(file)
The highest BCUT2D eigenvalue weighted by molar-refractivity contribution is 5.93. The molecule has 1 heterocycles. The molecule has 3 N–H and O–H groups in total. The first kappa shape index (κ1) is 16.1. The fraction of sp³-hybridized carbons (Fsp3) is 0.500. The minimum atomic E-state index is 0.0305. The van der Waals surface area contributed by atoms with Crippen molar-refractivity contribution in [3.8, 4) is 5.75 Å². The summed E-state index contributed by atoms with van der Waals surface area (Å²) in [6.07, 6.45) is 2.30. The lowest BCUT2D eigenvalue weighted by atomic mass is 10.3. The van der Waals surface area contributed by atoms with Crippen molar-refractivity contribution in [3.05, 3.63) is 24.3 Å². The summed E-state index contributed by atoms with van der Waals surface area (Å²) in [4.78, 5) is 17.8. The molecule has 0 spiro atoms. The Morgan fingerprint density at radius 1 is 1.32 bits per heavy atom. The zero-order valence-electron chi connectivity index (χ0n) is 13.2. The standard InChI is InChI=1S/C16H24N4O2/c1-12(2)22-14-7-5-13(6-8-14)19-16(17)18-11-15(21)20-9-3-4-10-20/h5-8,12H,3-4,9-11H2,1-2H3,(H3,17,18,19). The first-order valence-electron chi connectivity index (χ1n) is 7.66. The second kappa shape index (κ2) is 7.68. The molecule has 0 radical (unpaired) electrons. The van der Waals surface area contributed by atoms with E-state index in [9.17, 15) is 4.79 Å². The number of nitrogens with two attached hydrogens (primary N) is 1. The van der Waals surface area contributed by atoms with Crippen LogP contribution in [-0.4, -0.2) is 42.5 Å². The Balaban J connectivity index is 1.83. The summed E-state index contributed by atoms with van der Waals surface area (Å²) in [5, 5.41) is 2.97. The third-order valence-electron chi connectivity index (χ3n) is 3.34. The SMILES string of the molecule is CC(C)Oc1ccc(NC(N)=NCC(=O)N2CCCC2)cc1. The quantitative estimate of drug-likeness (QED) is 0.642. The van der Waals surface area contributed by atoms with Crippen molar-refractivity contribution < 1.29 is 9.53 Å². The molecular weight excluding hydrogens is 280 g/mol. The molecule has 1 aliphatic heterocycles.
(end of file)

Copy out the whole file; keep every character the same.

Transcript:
The highest BCUT2D eigenvalue weighted by molar-refractivity contribution is 5.93. The molecule has 1 heterocycles. The molecule has 3 N–H and O–H groups in total. The first kappa shape index (κ1) is 16.1. The fraction of sp³-hybridized carbons (Fsp3) is 0.500. The minimum atomic E-state index is 0.0305. The van der Waals surface area contributed by atoms with Crippen molar-refractivity contribution in [3.8, 4) is 5.75 Å². The summed E-state index contributed by atoms with van der Waals surface area (Å²) in [6.07, 6.45) is 2.30. The lowest BCUT2D eigenvalue weighted by atomic mass is 10.3. The van der Waals surface area contributed by atoms with Crippen molar-refractivity contribution in [3.05, 3.63) is 24.3 Å². The summed E-state index contributed by atoms with van der Waals surface area (Å²) in [4.78, 5) is 17.8. The molecule has 0 spiro atoms. The Morgan fingerprint density at radius 1 is 1.32 bits per heavy atom. The zero-order valence-electron chi connectivity index (χ0n) is 13.2. The standard InChI is InChI=1S/C16H24N4O2/c1-12(2)22-14-7-5-13(6-8-14)19-16(17)18-11-15(21)20-9-3-4-10-20/h5-8,12H,3-4,9-11H2,1-2H3,(H3,17,18,19). The first-order valence-electron chi connectivity index (χ1n) is 7.66. The second kappa shape index (κ2) is 7.68. The molecule has 0 radical (unpaired) electrons. The van der Waals surface area contributed by atoms with E-state index in [9.17, 15) is 4.79 Å². The number of nitrogens with two attached hydrogens (primary N) is 1. The van der Waals surface area contributed by atoms with Crippen LogP contribution in [-0.4, -0.2) is 42.5 Å². The Balaban J connectivity index is 1.83. The summed E-state index contributed by atoms with van der Waals surface area (Å²) in [5, 5.41) is 2.97. The third-order valence-electron chi connectivity index (χ3n) is 3.34. The SMILES string of the molecule is CC(C)Oc1ccc(NC(N)=NCC(=O)N2CCCC2)cc1. The quantitative estimate of drug-likeness (QED) is 0.642. The van der Waals surface area contributed by atoms with Crippen molar-refractivity contribution < 1.29 is 9.53 Å². The molecular weight excluding hydrogens is 280 g/mol. The molecule has 1 aliphatic heterocycles.